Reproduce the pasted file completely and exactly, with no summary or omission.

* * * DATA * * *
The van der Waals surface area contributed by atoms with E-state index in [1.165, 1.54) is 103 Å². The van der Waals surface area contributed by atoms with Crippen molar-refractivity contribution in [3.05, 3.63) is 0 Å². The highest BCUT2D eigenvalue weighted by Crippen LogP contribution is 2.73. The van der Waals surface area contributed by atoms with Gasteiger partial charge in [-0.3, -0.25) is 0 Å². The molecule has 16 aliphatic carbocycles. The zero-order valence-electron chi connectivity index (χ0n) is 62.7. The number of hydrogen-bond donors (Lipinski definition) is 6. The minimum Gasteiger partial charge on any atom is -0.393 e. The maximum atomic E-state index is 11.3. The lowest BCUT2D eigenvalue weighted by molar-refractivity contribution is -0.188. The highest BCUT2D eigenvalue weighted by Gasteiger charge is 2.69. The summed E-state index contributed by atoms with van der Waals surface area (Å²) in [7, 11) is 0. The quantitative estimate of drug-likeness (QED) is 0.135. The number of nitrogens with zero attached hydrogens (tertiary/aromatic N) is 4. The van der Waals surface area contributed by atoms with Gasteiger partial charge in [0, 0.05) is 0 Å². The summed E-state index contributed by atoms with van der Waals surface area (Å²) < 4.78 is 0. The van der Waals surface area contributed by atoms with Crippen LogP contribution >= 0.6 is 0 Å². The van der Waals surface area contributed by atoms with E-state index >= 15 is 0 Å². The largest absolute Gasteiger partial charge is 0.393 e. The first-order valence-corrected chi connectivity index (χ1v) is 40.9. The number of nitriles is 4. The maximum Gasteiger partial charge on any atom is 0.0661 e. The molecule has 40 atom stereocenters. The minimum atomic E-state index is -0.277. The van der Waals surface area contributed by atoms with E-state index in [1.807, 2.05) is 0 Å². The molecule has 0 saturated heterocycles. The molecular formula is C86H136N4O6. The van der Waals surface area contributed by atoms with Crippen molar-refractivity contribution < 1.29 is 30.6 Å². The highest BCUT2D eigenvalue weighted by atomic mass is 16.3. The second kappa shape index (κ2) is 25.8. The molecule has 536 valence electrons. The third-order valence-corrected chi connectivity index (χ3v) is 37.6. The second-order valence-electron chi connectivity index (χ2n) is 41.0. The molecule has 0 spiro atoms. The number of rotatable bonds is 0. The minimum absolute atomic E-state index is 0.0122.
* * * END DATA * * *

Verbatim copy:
The van der Waals surface area contributed by atoms with E-state index in [1.165, 1.54) is 103 Å². The van der Waals surface area contributed by atoms with Crippen molar-refractivity contribution in [3.05, 3.63) is 0 Å². The highest BCUT2D eigenvalue weighted by Crippen LogP contribution is 2.73. The van der Waals surface area contributed by atoms with Gasteiger partial charge in [-0.3, -0.25) is 0 Å². The molecule has 16 aliphatic carbocycles. The zero-order valence-electron chi connectivity index (χ0n) is 62.7. The number of hydrogen-bond donors (Lipinski definition) is 6. The minimum Gasteiger partial charge on any atom is -0.393 e. The maximum atomic E-state index is 11.3. The lowest BCUT2D eigenvalue weighted by molar-refractivity contribution is -0.188. The highest BCUT2D eigenvalue weighted by Gasteiger charge is 2.69. The summed E-state index contributed by atoms with van der Waals surface area (Å²) in [7, 11) is 0. The quantitative estimate of drug-likeness (QED) is 0.135. The number of nitrogens with zero attached hydrogens (tertiary/aromatic N) is 4. The van der Waals surface area contributed by atoms with Gasteiger partial charge in [0, 0.05) is 0 Å². The summed E-state index contributed by atoms with van der Waals surface area (Å²) < 4.78 is 0. The van der Waals surface area contributed by atoms with Crippen LogP contribution >= 0.6 is 0 Å². The van der Waals surface area contributed by atoms with E-state index >= 15 is 0 Å². The largest absolute Gasteiger partial charge is 0.393 e. The first-order valence-corrected chi connectivity index (χ1v) is 40.9. The number of nitriles is 4. The maximum Gasteiger partial charge on any atom is 0.0661 e. The molecule has 40 atom stereocenters. The minimum atomic E-state index is -0.277. The van der Waals surface area contributed by atoms with E-state index in [1.807, 2.05) is 0 Å². The molecule has 0 saturated heterocycles. The molecular formula is C86H136N4O6. The van der Waals surface area contributed by atoms with Crippen molar-refractivity contribution < 1.29 is 30.6 Å². The highest BCUT2D eigenvalue weighted by atomic mass is 16.3. The second kappa shape index (κ2) is 25.8. The molecule has 536 valence electrons. The third-order valence-corrected chi connectivity index (χ3v) is 37.6. The second-order valence-electron chi connectivity index (χ2n) is 41.0. The molecule has 0 spiro atoms. The number of rotatable bonds is 0. The minimum absolute atomic E-state index is 0.0122.